• In what way does minority/divided government influence political accountability and legitimacy? Do the political systems of the U.S. and Canada inspire trust in adequate representation?
  • What does the erosion of trust between narrators and readers signify for modern and postmodernist texts and aesthetics? How are alternative realities, paranoia, and the fear of technology depicted in fiction?
Please submit an abstract of no more than 250 words and a short CV to The proposal deadline is February 9, 2014. For updates, please refer to

Extending Play: Rutgers Media Studies Conference

Thanks to Aaron Trammell, who was scheduled to be on the “Game Studies as Media Studies” roundtable with me at the FLOW 2012 Conference, but who was unable to make it due to Hurricane Sandy, I have just learned of an exciting conference going on April 19-20, 2013 at Rutgers University (Aaron is on the organizing committee). The conference is entitled “Extending Play,” and it’s not too late to submit a proposal (but hurry, the deadline is December 1!). Here’s the CFP:

Can we still define play as an organizing principle in today’s technologically mediated world? 

Play can be hard work and serious business, and it’s time to push beyond the conceptualization of play as merely the pursuit of leisure and consider how the issues of power, affect, labor, identity, and privacy surround the idea and practice of play. The Rutgers Media Studies Conference: Extending Play invites submissions that seek to understand play as a mediating practice, and how play operates at the center of all media.

We are interested in all approaches to the traditions, roles, and contexts of play, and hope to explore how play can be broadly defined and incorporated as a fundamental principle extending into far-flung and unexpected arenas. Johan Huizinga characterizes man as the species that plays: “Law and order, commerce and profit, craft and art, poetry, wisdom and science. All are rooted in the primaeval soil of play” (Homo Ludens, p.5).  How does play operate as a civilizing function — or is it perhaps a technology that produces order?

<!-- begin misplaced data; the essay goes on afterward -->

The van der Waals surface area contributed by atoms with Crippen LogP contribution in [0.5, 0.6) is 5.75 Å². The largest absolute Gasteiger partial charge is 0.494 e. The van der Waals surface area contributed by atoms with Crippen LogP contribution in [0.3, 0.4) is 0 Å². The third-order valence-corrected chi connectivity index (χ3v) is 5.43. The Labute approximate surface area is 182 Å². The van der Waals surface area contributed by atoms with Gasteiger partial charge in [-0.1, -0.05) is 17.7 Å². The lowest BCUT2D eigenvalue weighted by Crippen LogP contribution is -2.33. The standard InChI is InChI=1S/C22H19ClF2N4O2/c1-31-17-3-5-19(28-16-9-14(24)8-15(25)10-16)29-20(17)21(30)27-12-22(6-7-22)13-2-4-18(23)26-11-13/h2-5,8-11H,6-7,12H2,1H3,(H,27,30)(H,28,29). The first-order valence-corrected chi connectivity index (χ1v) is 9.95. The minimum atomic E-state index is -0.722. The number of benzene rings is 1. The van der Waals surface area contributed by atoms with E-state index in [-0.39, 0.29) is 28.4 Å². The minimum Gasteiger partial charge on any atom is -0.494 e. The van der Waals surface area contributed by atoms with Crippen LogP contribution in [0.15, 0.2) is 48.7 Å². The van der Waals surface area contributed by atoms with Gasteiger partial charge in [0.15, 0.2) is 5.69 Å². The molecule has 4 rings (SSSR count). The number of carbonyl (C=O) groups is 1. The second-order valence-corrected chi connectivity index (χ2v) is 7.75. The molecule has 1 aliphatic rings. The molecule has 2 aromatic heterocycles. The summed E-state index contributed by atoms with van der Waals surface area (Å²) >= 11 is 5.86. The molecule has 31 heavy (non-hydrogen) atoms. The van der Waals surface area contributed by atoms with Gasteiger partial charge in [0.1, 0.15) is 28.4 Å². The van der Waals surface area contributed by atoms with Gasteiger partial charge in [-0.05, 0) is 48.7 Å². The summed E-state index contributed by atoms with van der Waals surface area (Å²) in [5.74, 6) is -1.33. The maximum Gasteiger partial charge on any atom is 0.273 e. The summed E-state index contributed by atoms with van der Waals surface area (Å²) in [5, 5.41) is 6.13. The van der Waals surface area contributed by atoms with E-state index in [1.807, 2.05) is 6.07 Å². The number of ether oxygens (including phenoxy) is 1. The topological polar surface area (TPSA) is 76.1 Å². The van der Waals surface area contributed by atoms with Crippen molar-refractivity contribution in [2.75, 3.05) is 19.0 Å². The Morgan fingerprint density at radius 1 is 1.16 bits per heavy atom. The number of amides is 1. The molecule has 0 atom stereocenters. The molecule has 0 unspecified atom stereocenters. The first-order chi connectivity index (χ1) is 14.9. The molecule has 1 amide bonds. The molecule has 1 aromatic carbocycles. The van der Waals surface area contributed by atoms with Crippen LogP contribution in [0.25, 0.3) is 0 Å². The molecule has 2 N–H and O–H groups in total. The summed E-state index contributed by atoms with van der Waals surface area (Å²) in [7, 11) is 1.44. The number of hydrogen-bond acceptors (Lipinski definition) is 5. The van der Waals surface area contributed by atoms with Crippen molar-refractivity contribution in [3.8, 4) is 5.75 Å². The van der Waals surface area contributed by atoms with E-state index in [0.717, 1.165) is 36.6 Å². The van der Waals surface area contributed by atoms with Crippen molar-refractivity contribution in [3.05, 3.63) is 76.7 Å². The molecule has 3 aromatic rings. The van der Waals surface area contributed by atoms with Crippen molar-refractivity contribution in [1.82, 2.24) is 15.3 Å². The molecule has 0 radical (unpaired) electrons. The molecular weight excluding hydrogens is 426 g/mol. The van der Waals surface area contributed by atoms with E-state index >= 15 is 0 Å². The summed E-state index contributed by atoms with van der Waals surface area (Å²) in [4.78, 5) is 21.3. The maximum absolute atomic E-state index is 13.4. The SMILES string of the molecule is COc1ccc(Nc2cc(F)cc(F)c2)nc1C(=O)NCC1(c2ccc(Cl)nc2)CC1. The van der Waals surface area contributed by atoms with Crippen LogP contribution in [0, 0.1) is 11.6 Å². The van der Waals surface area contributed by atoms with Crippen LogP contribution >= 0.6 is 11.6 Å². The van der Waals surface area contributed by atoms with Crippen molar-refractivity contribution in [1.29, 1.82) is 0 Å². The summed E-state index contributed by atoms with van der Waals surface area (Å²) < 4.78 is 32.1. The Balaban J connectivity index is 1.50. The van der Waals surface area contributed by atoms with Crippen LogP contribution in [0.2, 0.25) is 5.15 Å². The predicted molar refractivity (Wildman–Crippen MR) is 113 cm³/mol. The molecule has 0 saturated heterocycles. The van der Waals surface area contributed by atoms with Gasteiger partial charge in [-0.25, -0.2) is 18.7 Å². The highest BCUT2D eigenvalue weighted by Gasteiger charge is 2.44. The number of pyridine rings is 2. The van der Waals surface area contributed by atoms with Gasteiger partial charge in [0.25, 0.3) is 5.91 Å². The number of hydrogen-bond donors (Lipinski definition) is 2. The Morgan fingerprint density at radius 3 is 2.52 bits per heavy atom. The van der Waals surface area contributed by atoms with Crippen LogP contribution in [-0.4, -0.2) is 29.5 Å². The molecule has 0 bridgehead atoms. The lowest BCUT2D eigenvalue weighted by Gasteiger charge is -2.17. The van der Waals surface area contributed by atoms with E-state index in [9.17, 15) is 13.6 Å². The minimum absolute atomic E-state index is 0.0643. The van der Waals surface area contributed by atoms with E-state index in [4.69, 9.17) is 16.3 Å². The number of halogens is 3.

Play is a means of exploring and joining various disciplines: Social media, mash-ups, and blogs have altered how we communicate and create; game design has influenced how businesses relate to consumers; citizen journalists have shifted the role of the professional in mediating information and forging a public sphere.

To explore these questions, we invite scholars, students, tinkerers, visionaries, and players to the first ever Rutgers Media Studies Conference: Extending Play, to be held April 19th and 20th, 2013 on the Rutgers University campus in New Brunswick, NJ. Confirmed speakers for our keynote conversations include Fred Turner (Stanford University) & Stephen Duncombe (New York University) and Trevor Pinch (Cornell University) & Paul D. Miller, aka DJ Spooky (The European Graduate School).

We invite individuals from media studies and related fields in the humanities and social sciences to participate. Potential topics for paper, panel, roundtable, and workshop may include, but are not limited to:

-Playing with labor: work-like games and game-like work
-Play as resistance (culture jamming, situationist art, or other contexts)
-Gendering (and gendered) play
-Music and performance
-Linguistic play
-Play and social media
-Playing with identity
-Love and play (flirtation, AI relationships, robotica, etc)
-Gamification and games in nontraditional settings
-Transgression, cheating, and “gaming” systems
-Darker side of play (trolling, gambling, or corruption)
-Game studies

The Rutgers Media Studies Conference: Extending Play promises to offer a memorable meeting of scholarship, and to that end, we are looking to play with standard conference conventions. One track throughout the conference will be a series of public workshop sessions in which scholars and practitioners will host roundtable discussions on contemporary issues that bring together an audience of experts and interested parties. In the academic panel track, each presenter will have a maximum of 15 minutes to offer his or her ideas as a presentation or interactive conversation, and will choose one of the following methods of presentation: